Wednesday, November 28, 2012

Fear and Loathing

The first couple chapters of my urban fantasy passed the crit test in my critique group. (Go Mavens!)


I fear the next (roughly) four chapters, though. As I mentioned in my “Patchwork” post, these are some intense chapters. High emotion from several angles. Because I’ve been staring at these particular scenes for years, I’m beginning to loathe them. If they weren’t necessary, I’d scrap the whole thing.

It’s not the scene itself. I actually love these scenes. It’s the emotional drain. We’ve all heard the saying “write what you know.” Well, I don’t know what it’s like to literally hate someone I would die for while finding out a particular myth is real. And that’s what I’m writing. Betrayal at its worst. And being so close to it makes it hard to get those reactions right. The last thing I want is for it to come across as utterly ridiculous. We’re working for fewer eye roll’s, people. Like zero.


What do you do?


Make sure your critique partners are complete assholes.

I’m being completely serious. If your crit partner doesn’t give you their most honest opinion with razor sharp teeth, you’re doomed. (Unless you’re somehow blessed with supernatural writing abilities, in which case, I hate you.) The tough part comes when they’ve read it nearly as much as you and become numb to what’s wrong. At that point, just cross your fingers.

Trust the rules to get you through it.

~ MRU’s or motivational reaction units. Making sure that reaction has a motivation leading directly to it. There’s nothing worse than reading a draft and suddenly the main character is using exclamation points out of nowhere. Use the page for internal dialogue. Those motivations you feel but aren’t necessarily putting into words? Put them into words for your character. It takes some time to get in this habit, but makes for great scenes.

~ SCENE AND SEQUEL. God. This is a lifesaver. It also goes along with the MRU’s. If you’re even a little familiar with S&S, you know it’s mind-warping. Hair-pulling, eye-crossing, and fist-throwing nasty.


Once you get the hang of it, it’s like riding a bike. I can actually feel a scene run off track or get out of control (you can, too, I imagine) and there was once a time I didn’t know what to do. I mean, everything looked okay…

Now I check it for S&S, because there’s a specific order of sequences, and ten times out of ten, the order is jacked up.


Goal (with clear motivation!) –> Conflicts (bumps along the road) –> Disaster (goal fails or doesn’t but has unforeseen nasty side effects)


Reaction  (feel) –> Dilemma (think / what now?) –> Decision (decide new goal)

Lastly: Let it Breathe.

Not for just a few days. I’m talking weeks. Keep writing. Stop staring at the scene and keep going. Leave it for the edit stage (In which you won’t begin for at least 2 weeks following completion, right class?). Then you’ll leave it again for the 2nd round. And 3rd. 4th if you need to. As many as it takes. But move past it. Don’t let it control your every waking thought. Until you have a fresh mind, you won’t see the issues.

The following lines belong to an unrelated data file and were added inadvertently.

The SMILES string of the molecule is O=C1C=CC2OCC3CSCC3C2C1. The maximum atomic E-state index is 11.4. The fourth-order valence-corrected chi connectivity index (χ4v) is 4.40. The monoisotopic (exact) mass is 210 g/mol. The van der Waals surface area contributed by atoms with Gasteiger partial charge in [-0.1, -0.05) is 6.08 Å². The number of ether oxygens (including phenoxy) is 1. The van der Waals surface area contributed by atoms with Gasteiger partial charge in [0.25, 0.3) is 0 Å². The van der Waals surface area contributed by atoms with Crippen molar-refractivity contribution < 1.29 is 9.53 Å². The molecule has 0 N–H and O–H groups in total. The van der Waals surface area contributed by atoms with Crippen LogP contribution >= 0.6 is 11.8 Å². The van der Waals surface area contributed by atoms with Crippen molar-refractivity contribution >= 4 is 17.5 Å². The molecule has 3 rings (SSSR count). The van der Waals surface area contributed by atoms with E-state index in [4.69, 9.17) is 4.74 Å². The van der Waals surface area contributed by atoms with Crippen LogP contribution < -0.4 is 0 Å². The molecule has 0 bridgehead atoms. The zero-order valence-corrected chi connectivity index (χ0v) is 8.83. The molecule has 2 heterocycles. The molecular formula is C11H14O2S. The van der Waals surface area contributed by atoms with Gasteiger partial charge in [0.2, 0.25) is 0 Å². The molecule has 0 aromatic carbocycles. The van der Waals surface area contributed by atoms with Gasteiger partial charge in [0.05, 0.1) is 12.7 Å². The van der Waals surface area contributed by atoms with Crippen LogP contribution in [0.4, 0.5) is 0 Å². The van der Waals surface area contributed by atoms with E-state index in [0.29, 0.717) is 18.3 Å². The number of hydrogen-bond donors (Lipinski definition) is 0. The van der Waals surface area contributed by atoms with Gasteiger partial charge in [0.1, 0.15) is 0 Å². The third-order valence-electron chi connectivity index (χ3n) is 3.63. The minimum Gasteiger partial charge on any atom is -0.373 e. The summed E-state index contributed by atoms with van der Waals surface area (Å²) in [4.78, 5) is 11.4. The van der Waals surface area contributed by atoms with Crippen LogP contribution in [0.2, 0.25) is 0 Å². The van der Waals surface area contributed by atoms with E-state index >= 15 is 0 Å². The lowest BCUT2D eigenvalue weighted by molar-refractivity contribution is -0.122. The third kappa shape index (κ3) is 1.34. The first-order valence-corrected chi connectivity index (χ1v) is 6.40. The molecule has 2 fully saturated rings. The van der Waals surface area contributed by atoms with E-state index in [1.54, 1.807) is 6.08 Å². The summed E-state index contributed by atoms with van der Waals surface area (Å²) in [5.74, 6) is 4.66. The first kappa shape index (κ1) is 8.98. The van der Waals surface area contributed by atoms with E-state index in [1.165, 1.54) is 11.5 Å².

Are these foolproof?

No. Absolutely not. Hell to the no. BUT. They will get you closer to perfection. In the end, it’s the fresh reader who will catch the remaining issues. Go find yourself a new asshole.

Or two.


  1. AWESOME advice, and so timely. I've reworked a few scenes of my current WIP so often I have no idea how they weigh in as writing. Thanks for this awesome checklist.

    Question. MRU...where did you read about that? I am familiar with Scene and Sequel through Jim Butcher's blog and Scene and Structure by Jack Bickham. Did I miss something? Can you point me in the right direction?

    And good luck on your crit partners weighing in on your scenes. :D

    1. Hey Elizabeth! I wish I had a source for you on that. I actually learned it in a GMC workshop. I can tell you real quick it's something you should think about in sentence structure on up. So, say, "He yelped when the door struck his toe," versus the correct way, "The door struck his toe and he yelped." Simple examples of how the motivation for the reaction is important. No one yells THEN gets hit. HINT: looking for the keywords "as" and "when" will most likely end up in a misused MRU.
      In a larger area, it's the same thing. You wouldn't want to react, then explain why. Lead up to the reaction with the build of motivation.
      Hope that helps!!

    2. This does and I just found another article about them. Thanks!

    3. Apparently Dwight Swain talks about MRUs and Scene/Sequel in his book, "Techniques of the Selling Writer", in case you want to read more. :D

    4. I have the book, I just didn't make it far, lol. I made it through the gist and caved to something not so dry:)

  2. Interesting post, and quite a bit new for me in the techniques you mention. I'm not a studier of 'how to' writing books but I do work with a very experienced crit group, all of us being published in one form or another, and I totally recognise that glazed look when they've seen something too often. I've now started to try out beta readers as the next step after the group is maxed out on a WIP, and hope that some fresh sets of eyes will catch anything the rest of us have missed.
    Not always easy finding suitable beta readers, of course (my latest is also UF), but they sometimes turn up from most unexpected places - like at work!

    1. YES, finding that fresh beta is like pulling teeth! I use mine all up in the beginning drafts:)

  3. The weird thing about all this is how it applies to real life situations as well.


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